The gas plant with carbon capture received the most support as a replacement technology (74%), but advanced nuclear was not far behind, with about two-thirds of respondents supporting it. The poll also found high support for additional solar, but the PIESAC was less excited about that option because solar produces very few jobs—five to 10—and lower salaries ($40,000 to $80,000). The report says tax payments from solar would only amount to about $1.69 million per year. “Further, Pueblo may have reached the saturation point for solar installations,” it says.
The PIESAC was created to evaluate and recommend future clean energy generation strategies that decision-makers felt could help direct the replacement of the existing coal units at Comanche Generation Station. The committee was formed from a diverse group of Pueblo community leaders.
PIESAC’s first meeting was held in February 2023. It has met monthly and sometimes twice a month, with meetings lasting approximately three hours. The group has been advised by several independent third parties, including 1898 & Co., which is a national consulting group established by Burns and McDonnell; Tetra Tech; LEEDS School of Business at Colorado University, Boulder; and The Keating Group. Many Xcel Energy leaders have also provided oral presentations and written information to the group.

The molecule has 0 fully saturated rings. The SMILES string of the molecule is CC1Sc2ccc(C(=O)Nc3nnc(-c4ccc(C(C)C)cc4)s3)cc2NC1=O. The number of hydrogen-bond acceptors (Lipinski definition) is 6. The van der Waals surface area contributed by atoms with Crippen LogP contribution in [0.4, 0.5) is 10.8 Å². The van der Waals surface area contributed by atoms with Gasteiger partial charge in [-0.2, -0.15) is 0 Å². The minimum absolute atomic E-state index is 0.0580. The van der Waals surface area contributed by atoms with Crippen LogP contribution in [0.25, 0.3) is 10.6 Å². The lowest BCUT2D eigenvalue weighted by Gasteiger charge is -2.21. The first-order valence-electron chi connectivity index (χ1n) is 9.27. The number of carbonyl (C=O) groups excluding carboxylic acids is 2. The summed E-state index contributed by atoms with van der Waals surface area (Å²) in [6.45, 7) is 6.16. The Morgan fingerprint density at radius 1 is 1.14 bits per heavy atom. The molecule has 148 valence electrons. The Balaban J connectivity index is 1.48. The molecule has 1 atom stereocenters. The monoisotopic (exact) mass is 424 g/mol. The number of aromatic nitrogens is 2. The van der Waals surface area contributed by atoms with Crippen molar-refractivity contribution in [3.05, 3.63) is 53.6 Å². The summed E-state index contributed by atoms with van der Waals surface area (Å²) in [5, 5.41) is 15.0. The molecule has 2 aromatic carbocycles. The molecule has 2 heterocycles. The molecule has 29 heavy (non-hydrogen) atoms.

As part of the evaluation process, PIESAC toured the Comanche plant, as well as a site known as PuebloPlex—a large undeveloped area with roads and rail, which is also a possible site for replacement power generation. PuebloPlex was noted in the report to have “huge potential for energy-related companies.” The group also heard from various community organizations, including the library association and local school districts, which all have receive funds from Comanche’s taxes.
Assessing the Technology
In addition to combined cycle gas turbine (CCGT) and advanced nuclear technology (Figure 2), the PIESAC also evaluated several other energy options based on providing 500 MW of electricity, which is about what Xcel Energy owns of the Comanche 3 unit. The results were “starkly different,” according to the report.
Solar, lithium-ion battery, high-temp battery, flow battery, and kinetic energy were all estimated to require less than 10 long-term employees, and contribute less than $1.75 million in property taxes. Long-duration storage, thermal energy storage, liquid air energy storage, hydrogen primary fuel, and compressed air energy storage all fell in the five to 40 worker range, but each also contributed less than $1.75 million in property taxes. While CCGT with carbon capture was estimated to only require about 20 to 25 workers, it did provide much higher property tax revenue ($16.52 million) than the solar or storage options.
Still, the clear winner, as previously mentioned, was advanced nuclear. It was expected to put about 200 to 300 long-term staff on the payroll, and provide $95.29 million in property taxes. “After all of the presentations and analysis that we have done over the last ten months, we have each become convinced that the only technologies that have the potential to create good long-term family-supporting jobs and millions of dollars of property tax payments are advanced nuclear with a new gas and carbon capture running a distant second,” the report says.
—Aaron Larson is POWER’s executive editor (@POWERmagazine).